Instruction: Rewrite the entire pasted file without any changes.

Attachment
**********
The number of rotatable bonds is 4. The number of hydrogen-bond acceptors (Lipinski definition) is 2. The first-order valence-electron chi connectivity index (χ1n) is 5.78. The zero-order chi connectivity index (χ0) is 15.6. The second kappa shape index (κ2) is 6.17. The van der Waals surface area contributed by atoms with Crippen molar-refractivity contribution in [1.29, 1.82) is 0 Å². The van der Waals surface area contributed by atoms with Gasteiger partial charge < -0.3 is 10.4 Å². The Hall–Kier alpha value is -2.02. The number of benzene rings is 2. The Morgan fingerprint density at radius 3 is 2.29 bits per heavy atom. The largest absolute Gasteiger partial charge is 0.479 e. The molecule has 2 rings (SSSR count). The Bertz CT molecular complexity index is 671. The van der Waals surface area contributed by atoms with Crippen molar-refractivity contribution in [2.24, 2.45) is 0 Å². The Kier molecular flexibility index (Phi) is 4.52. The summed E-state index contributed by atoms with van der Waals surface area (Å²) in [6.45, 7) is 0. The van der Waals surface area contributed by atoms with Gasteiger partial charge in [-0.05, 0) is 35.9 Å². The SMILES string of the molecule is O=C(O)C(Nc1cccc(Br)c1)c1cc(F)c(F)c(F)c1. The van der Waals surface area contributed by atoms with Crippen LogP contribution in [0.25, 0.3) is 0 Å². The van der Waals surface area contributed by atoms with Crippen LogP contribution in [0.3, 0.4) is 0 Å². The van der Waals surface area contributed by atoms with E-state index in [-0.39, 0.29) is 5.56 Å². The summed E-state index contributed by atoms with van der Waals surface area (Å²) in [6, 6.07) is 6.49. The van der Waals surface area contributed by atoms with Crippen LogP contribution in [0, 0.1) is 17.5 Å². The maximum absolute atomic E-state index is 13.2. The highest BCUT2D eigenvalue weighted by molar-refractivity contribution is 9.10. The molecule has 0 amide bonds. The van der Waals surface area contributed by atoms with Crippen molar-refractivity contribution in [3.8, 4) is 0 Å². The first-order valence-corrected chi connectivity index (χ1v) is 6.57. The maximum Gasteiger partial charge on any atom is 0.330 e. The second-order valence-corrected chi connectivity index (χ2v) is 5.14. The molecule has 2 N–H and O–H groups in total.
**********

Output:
The number of rotatable bonds is 4. The number of hydrogen-bond acceptors (Lipinski definition) is 2. The first-order valence-electron chi connectivity index (χ1n) is 5.78. The zero-order chi connectivity index (χ0) is 15.6. The second kappa shape index (κ2) is 6.17. The van der Waals surface area contributed by atoms with Crippen molar-refractivity contribution in [1.29, 1.82) is 0 Å². The van der Waals surface area contributed by atoms with Gasteiger partial charge < -0.3 is 10.4 Å². The Hall–Kier alpha value is -2.02. The number of benzene rings is 2. The Morgan fingerprint density at radius 3 is 2.29 bits per heavy atom. The largest absolute Gasteiger partial charge is 0.479 e. The molecule has 2 rings (SSSR count). The Bertz CT molecular complexity index is 671. The van der Waals surface area contributed by atoms with Crippen molar-refractivity contribution in [2.24, 2.45) is 0 Å². The Kier molecular flexibility index (Phi) is 4.52. The summed E-state index contributed by atoms with van der Waals surface area (Å²) in [6.45, 7) is 0. The van der Waals surface area contributed by atoms with Gasteiger partial charge in [-0.05, 0) is 35.9 Å². The SMILES string of the molecule is O=C(O)C(Nc1cccc(Br)c1)c1cc(F)c(F)c(F)c1. The van der Waals surface area contributed by atoms with Crippen LogP contribution in [0.25, 0.3) is 0 Å². The van der Waals surface area contributed by atoms with Crippen LogP contribution in [0.3, 0.4) is 0 Å². The van der Waals surface area contributed by atoms with E-state index in [-0.39, 0.29) is 5.56 Å². The summed E-state index contributed by atoms with van der Waals surface area (Å²) in [6, 6.07) is 6.49. The van der Waals surface area contributed by atoms with Crippen LogP contribution in [0, 0.1) is 17.5 Å². The maximum absolute atomic E-state index is 13.2. The highest BCUT2D eigenvalue weighted by molar-refractivity contribution is 9.10. The molecule has 0 amide bonds. The van der Waals surface area contributed by atoms with Crippen molar-refractivity contribution in [3.8, 4) is 0 Å². The first-order valence-corrected chi connectivity index (χ1v) is 6.57. The maximum Gasteiger partial charge on any atom is 0.330 e. The second-order valence-corrected chi connectivity index (χ2v) is 5.14. The molecule has 2 N–H and O–H groups in total.